Yanukovych was actually a political non-entity after the Orange Revolution, his support around 10% and dwindling. He was then artificially resurrected by president Yushchenko as a counterbalance to Tymoshenko’s blackmailing in her bid to redistribute the power.

    Lack of any focus on the much needed reforms and the fierce backstabbing within the orange “team” are the only reasons for Yanukovych’s being a significant political figure today.

  10. Ladies and gentlemen, here is Pavel Korduban’s excellent analysis of the Party of Regions, which is having internal squabbles, and which he notes is essentially a business corporation driven by the interests of assorted oligarchs which do not always coincide.

    There seems to be the “gas group” and the “anti-gas group”

  11. Ladies and gentlemen, from Paul Goble, quoting Victor Chernomyrdin:

    Russia won’t be able to bring Ukraine back into its sphere of influence:

  12. Thank God I'm not Russian


    it is true that the Party of Regions is essentially a commercial enterprise privately held by a bunch of oligarchs, but so are the other major parties. That is why they never got around to implementing any vital reforms and consequently Ukraine has the dubious distinction of being the only country in Europe whose economy has been hit worse than that of Russia.

  13. Thank God I’m not Russian,

    Ukraine’s “dubious distinction” is not the fault of Ukraine. While under Russian rule, they suffered more than the russians themselves. Even today, they are still heavily influenced, if not controlled by russia due to the gas lines that run through it.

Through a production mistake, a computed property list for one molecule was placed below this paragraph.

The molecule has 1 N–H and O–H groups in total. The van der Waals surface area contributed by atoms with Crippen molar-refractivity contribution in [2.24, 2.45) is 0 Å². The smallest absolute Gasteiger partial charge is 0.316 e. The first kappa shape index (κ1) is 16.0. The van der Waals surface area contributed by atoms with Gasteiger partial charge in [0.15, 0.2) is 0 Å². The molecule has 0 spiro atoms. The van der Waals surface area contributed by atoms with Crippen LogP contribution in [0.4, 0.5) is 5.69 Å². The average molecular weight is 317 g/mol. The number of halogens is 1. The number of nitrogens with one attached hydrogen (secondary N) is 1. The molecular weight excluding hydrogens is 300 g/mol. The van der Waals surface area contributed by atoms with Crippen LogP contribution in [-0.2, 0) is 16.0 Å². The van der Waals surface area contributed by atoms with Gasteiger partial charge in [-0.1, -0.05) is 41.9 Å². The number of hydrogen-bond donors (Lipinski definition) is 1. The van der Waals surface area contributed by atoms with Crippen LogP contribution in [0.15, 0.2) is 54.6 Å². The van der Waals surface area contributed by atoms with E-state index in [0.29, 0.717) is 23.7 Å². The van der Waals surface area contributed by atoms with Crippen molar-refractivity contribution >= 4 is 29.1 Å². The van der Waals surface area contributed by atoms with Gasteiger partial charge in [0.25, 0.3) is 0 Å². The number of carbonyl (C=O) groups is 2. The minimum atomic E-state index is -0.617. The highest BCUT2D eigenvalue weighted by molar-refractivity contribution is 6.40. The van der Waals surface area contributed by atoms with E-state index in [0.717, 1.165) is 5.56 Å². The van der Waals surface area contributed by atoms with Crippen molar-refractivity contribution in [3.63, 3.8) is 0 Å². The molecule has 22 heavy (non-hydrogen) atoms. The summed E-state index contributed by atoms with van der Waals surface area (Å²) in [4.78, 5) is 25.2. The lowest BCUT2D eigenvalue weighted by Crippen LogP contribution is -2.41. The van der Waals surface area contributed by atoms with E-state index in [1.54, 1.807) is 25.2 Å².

Russian soldiers guarded silos full of grain that the Ukranians filled, while three million people starved to death(in 1 year). If a russian ever tells you that Ukraine ripped them off, tell them that they need to learn how to read.

  14. That may be, Sean, but the fact remains that Yuschenko failed to deliver on his promises, and instead resuscitated the political career of Yanukonvict (with some help from a McCain advisor of all people!) Ever since it’s been one round after another of the kind of Parliamentary infighting that killed the Polish Commonwealth in the 17th and 18th Centuries. Russia, Europe, the US, or whoever wants to need merely buy the affections of one of the three factions in the Verkhovna Rada to reduce the whole building to political chaos.

    In the end that meant while the Ukrainian economy got better on a micro level (people opened more stores because they had a greater amount of hope), the steps needed to be taken on a macro level never materialized and Ukraine is now suffering because of it.

  15. Thank God I'm not Russian